Updated: Oct 12, 2020
Better Balance Basics: Staying Fit and Active
Have you noticed yourself walking a little slower especially on uneven surfaces? Or needing to hold onto banisters when you never gave steps a second thought? These are some early red flags that your body‘s balance system could benefit from some fine-tuning.
Just like cars need tune-ups to run most efficiently, the body does too. Training can help.
Register for our FREE course on Better Balance happening October 10th.
How balance works
Balance is communicated in the nervous system. The eyes, the vestibular (GPS system in the body), and a system called proprioception (where the body parts are) work together when you move. While this sounds pretty complicated, developing balance and re-training balance is fun and simple. Balance starts to develop from the day babies are born. Balance develops through play. Culturally, we play less as we age. Naturally, balance skills will change too unless we choose to work on it.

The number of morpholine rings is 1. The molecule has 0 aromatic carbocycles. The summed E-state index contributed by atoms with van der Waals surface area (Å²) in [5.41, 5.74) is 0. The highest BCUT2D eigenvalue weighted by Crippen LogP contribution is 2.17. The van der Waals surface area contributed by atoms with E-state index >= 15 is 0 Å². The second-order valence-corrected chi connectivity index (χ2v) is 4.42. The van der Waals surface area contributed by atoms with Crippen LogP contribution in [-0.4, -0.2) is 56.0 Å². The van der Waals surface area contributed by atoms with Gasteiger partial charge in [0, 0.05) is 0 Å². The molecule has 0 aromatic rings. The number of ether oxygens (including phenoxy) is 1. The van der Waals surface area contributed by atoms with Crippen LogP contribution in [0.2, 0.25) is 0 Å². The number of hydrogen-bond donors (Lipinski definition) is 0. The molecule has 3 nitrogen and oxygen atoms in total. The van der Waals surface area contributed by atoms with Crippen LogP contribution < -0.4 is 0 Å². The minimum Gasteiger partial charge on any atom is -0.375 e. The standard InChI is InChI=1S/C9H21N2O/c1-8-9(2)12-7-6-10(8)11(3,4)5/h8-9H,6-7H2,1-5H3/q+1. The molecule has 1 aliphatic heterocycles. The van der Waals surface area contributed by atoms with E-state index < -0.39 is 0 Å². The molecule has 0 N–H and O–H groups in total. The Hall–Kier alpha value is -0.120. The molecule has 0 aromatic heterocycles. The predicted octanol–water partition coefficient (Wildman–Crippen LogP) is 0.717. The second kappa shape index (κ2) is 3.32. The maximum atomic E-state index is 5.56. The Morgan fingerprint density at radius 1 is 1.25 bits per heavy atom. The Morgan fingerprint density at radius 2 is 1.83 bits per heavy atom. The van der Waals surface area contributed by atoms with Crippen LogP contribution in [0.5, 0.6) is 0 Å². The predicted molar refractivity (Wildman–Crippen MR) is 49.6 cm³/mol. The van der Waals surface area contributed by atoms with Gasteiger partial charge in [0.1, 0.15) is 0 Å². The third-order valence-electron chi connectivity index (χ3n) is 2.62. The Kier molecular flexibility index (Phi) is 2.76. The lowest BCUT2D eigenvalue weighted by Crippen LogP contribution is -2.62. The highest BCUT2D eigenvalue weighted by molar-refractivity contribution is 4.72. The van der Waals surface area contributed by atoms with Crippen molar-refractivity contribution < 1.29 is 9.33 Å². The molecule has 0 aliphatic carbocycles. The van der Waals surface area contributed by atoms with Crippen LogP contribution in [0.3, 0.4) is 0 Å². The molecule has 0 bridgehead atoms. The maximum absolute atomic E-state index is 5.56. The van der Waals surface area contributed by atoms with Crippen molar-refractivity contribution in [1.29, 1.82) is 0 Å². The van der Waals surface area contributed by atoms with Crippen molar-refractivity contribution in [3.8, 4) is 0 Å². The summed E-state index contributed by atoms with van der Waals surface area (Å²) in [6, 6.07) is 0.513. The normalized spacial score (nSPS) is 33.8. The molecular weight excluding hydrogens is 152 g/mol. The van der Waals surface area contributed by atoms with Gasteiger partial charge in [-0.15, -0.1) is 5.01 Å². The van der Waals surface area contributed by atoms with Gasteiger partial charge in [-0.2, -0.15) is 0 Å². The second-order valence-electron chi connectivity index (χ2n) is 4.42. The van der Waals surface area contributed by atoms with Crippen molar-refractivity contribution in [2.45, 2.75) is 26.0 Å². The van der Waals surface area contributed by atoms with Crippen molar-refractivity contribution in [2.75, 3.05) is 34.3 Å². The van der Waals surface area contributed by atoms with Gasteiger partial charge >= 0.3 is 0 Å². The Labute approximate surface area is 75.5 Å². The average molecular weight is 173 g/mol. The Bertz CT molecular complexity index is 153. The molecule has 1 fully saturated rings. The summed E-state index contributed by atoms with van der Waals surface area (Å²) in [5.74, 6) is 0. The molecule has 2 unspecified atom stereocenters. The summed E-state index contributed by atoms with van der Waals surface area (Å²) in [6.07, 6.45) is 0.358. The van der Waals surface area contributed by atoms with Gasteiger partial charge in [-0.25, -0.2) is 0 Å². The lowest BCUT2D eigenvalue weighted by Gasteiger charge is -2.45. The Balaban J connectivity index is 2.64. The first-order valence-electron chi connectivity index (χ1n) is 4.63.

What contributes to balance getting worse as people age?
As people age, we get efficient doing the same activities and movements repeatedly. We have effective movement habits. Our brain likes being comfortable and familiar. This is how after a hard day of work and frequent sitting, you may feel more inclined to become a couch potato at night rather than going for a refreshing walk or doing another form of movement activity. Your brain and balance system are working against your better sensibilities. Agility declines more from disuse as people age. Disuse is also becoming synonymous with sitting disease. Without a decision to stay active and participate in an activity that is good for balance, this cycle can lead to a slow spiral of fall, injury, and disability.
What you need to know about your balance system
The nervous system is a use it or lose it system. This also means that balance is trainable. Treadmills, weight machines, swimming pools have a benefit. However, they don’t necessarily work your balance system. Try including circular movements, bending, reaching, and unexpected playful movements. Dancing and martial arts are good examples of these types of movements.
When exercise or activity isn’t working
Consider the three building blocks to balance the eyes, the inner GPS, and proprioception. A small decline in movement in any system affects the other two systems. A former client had a new eyeglass prescription, went out to play golf, hit the ground rather than the T, and had a shoulder injury. Paying attention to these systems can help you figure out the best expert to go to improve your balance and agility.